> Loyola Marymount University > The Buzz: University News > SURF Recipient’s Family History Helps Guide Her Education


Tool Box


Print  print

RSS Feed  RSS feed

Email  email  

Bookmark and Share  share

SURF Recipient’s Family History Helps Guide Her Education

Natalie MinevSenior Natalie Minev’s father was tortured and persecuted by the Bulgarian government during the late 1960s for being perceived as an anti-communist. He escaped the country along with his family in 1969 and moved to the United States. Minev’s mother emigrated from the Philippines to Akron, Ohio, in 1970 in search of a better life and more opportunity. Her family’s complex history gives her the motivation to study the effects of oppressive governments.

“Both of my parents’ journeys stay in the back of my mind as I try to figure out my own identity,” said Minev, an English and political science double major. “It forces me to ask questions like how far people will go to be free from persecution, and how governments institutionally oppress selective groups of people.”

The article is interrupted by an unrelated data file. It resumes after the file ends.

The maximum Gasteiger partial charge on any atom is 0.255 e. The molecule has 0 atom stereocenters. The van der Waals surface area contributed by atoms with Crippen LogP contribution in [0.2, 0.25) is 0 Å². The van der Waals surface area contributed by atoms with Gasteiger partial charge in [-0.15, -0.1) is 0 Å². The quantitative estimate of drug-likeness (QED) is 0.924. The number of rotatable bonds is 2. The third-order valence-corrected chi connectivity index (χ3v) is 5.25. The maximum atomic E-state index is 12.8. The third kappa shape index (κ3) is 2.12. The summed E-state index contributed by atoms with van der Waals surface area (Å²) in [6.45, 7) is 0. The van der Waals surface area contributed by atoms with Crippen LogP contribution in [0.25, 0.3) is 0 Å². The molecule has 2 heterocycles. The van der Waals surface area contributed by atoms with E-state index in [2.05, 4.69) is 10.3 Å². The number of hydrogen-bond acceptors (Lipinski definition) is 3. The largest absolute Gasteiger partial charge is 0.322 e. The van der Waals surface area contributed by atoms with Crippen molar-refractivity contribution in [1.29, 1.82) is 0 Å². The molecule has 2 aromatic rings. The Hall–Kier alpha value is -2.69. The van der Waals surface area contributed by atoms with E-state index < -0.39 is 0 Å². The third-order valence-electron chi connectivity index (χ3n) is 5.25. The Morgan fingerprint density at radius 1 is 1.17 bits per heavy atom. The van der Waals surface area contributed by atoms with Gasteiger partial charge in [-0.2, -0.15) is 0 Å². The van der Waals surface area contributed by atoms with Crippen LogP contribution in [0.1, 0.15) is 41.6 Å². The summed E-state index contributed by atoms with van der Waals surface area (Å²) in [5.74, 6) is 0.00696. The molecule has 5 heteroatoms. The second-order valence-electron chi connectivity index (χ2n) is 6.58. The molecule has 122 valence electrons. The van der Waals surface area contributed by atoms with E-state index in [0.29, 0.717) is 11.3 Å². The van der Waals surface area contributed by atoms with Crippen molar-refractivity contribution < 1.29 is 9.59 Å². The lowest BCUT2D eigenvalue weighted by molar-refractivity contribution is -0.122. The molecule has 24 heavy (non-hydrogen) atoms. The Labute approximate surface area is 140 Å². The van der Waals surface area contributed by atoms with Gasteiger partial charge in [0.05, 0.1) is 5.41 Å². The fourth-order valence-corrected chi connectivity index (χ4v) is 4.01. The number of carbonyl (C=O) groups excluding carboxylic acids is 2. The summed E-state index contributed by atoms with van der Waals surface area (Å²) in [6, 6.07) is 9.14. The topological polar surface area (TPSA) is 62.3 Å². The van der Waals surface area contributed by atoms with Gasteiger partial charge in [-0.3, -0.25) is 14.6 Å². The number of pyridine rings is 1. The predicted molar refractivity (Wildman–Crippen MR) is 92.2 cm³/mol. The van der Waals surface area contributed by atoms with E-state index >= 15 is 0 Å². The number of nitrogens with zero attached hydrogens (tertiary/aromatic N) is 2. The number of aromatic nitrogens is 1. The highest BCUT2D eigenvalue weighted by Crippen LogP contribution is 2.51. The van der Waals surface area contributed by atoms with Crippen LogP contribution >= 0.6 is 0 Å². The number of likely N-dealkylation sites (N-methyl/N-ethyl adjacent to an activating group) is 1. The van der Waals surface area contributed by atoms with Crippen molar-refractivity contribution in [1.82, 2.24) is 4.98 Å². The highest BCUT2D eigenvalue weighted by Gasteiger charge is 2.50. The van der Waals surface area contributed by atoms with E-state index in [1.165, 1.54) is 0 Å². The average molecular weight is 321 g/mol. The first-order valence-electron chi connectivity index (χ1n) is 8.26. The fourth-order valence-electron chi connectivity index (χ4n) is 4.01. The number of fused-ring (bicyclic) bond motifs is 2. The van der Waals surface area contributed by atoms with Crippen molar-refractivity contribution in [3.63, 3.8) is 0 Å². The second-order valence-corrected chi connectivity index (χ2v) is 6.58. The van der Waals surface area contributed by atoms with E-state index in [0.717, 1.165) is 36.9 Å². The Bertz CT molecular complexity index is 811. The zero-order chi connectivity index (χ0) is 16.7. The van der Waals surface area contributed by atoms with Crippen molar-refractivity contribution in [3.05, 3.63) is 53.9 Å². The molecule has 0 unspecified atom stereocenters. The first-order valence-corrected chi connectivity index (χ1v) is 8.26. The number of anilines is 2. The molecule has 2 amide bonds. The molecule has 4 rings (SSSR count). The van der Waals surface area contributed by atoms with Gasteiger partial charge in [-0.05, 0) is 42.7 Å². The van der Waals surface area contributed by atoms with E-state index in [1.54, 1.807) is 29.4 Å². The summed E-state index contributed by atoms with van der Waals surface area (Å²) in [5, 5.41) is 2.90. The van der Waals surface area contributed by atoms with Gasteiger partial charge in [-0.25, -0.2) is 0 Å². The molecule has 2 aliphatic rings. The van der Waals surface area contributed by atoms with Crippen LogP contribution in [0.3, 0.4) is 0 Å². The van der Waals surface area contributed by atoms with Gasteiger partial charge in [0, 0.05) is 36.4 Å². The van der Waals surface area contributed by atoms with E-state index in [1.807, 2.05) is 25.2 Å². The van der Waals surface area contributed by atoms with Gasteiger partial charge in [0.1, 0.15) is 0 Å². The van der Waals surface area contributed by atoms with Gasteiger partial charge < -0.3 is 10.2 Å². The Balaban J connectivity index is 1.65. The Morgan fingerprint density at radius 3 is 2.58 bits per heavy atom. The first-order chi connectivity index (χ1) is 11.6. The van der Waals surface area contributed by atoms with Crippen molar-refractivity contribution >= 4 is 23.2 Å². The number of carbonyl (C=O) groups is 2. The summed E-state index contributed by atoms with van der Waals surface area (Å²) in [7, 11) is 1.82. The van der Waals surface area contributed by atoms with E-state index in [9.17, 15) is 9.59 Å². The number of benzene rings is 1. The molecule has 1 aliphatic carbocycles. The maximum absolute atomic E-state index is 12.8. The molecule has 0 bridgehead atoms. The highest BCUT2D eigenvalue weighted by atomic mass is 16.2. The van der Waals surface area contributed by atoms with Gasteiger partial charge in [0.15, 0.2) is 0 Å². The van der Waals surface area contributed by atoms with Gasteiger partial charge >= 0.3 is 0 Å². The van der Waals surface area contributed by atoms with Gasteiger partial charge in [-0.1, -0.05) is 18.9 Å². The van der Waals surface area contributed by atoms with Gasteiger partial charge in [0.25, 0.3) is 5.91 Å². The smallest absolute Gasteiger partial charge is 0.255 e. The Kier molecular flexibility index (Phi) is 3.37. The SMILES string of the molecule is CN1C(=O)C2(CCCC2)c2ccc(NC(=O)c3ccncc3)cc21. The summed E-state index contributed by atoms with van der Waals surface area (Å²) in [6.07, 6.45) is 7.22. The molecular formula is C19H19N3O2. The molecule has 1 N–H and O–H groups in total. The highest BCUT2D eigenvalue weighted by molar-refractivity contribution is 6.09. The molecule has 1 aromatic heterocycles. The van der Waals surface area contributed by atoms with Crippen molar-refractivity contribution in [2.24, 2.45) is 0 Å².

As the recipient of a Summer Undergraduate Research Fellowship (SURF), Minev studied the effectiveness of the Truth and Reconciliation Commissions in South Africa and Chile. She was introduced to the subject in a comparative politics course taught by Jodi Finkel, associate professor of political science.

“My research concluded that the commissions were effective in some sense and divisive in others. Human rights abuse still happens,” Minev said. “It was promising to hear that the victims’ stories were told and some perpetrators admitted to crimes. However, reparations were promised but the people are still waiting.”

Minev said that she has seen similar forms of oppression locally through her community service activities in Watts, Inglewood and Tijuana, Mexico. Ultimately, she hopes to become a civil rights lawyer.

“Knowing my father’s personal story interested me in furthering my education to better understand the mechanisms that oppress people. As a lawyer, I will work to help protect the rights of minorities,” Minev said.

Liberal arts majors have the opportunity each year to conduct a study on the topic of their choice through the Student Undergraduate Research Fellowship. Students must present their topic proposal as well as enlist an adviser who will guide them through their studies.